If clients expect the server to be listening on port 389 or 636, other options are still available. The best option, available on Solaris systems from Solaris 10 onwards, is to use the process rights management subsystem (also called least privilege). The privileges subsystem in Solaris makes it possible to give non-root users and roles capabilities normally available only to the root user (much like the Privilege Subsystem allows within the server). In particular, the net_privaddr privilege controls which users can bind to privileged ports If this privilege is granted to a non-root user, that user can bind to privileged ports. To configure a user with this privilege, run the following command, as the root user:

# usermod -K defaultpriv=basic,net_privaddr,sys_resource,-proc_info,-file_link_any oud

This command configures the oud user so that it starts with the basic privilege set (which is what non-root users have by default). The command then adds the net_privaddr and sys_resource privileges, which allow the user to increase the number of file descriptors available, among other things. The command removes the proc_info privilege (which allows the user to see processes owned by other users) and the file_link_any privilege (which allows the user to create hard links to files that they do not own). After running this command, the oud user is able to start the server listening on a privileged port.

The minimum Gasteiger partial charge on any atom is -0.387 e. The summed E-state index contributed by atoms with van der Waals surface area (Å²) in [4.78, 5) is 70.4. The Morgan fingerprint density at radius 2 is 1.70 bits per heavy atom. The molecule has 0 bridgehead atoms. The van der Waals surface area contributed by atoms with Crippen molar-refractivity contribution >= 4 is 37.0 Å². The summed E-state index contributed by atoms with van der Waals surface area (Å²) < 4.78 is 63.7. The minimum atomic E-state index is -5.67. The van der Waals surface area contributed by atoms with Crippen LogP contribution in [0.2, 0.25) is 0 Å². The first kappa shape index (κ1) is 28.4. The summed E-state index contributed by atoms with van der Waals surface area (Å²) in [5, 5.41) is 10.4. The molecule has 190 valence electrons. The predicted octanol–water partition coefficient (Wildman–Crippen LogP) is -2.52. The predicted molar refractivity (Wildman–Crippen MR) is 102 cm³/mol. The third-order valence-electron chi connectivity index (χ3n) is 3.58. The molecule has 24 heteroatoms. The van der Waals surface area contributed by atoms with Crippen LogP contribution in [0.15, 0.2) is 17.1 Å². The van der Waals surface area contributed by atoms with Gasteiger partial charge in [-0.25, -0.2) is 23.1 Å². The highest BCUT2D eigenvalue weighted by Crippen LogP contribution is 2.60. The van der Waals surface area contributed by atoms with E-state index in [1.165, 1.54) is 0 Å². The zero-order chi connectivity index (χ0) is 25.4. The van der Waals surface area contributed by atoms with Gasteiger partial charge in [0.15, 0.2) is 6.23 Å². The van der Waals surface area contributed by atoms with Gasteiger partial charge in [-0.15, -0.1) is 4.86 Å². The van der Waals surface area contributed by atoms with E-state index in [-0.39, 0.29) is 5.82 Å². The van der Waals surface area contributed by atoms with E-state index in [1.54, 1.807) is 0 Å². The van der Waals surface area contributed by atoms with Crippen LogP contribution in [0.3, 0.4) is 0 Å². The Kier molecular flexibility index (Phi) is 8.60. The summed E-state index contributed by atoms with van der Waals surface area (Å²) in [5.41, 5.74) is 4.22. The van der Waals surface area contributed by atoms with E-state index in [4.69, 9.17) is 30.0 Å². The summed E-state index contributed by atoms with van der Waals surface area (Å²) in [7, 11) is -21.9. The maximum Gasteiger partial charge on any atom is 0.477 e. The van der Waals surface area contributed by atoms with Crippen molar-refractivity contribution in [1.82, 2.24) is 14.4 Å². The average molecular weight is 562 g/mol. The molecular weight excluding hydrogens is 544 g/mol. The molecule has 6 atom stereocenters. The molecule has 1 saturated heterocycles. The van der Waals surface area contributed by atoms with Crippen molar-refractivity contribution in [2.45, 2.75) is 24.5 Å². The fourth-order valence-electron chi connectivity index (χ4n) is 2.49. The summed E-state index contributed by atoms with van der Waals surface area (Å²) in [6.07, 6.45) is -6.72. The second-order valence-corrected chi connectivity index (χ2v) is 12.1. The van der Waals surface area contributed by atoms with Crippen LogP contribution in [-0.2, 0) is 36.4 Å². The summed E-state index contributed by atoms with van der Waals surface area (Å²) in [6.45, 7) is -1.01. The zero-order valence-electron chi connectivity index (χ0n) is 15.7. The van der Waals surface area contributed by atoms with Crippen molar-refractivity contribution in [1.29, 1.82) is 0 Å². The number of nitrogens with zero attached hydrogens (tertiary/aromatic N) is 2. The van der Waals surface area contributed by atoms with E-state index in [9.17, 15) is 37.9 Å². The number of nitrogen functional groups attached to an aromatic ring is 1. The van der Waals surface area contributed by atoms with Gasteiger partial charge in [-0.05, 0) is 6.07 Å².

Even on systems without a capability like least privilege, it is possible to expose the server on a privileged port such as 389 or 636 without requiring root privileges to be able to start it. One possibility would be to run the server on an unprivileged port and use a directory proxy server listening on the privileged port to forward communication to the server on an unprivileged port. It is also possible to use network hardware to achieve the same purpose or to use firewall rules on the same system. For example, on Linux systems the following commands can be used to redirect traffic targeting port 389 to port 1389:

# iptables --append PREROUTING --table nat --protocol tcp --dport 389 \
  --jump REDIRECT --to-port 1389
# iptables -t nat -A OUTPUT -p tcp --dport 389 -j DNAT --to :1389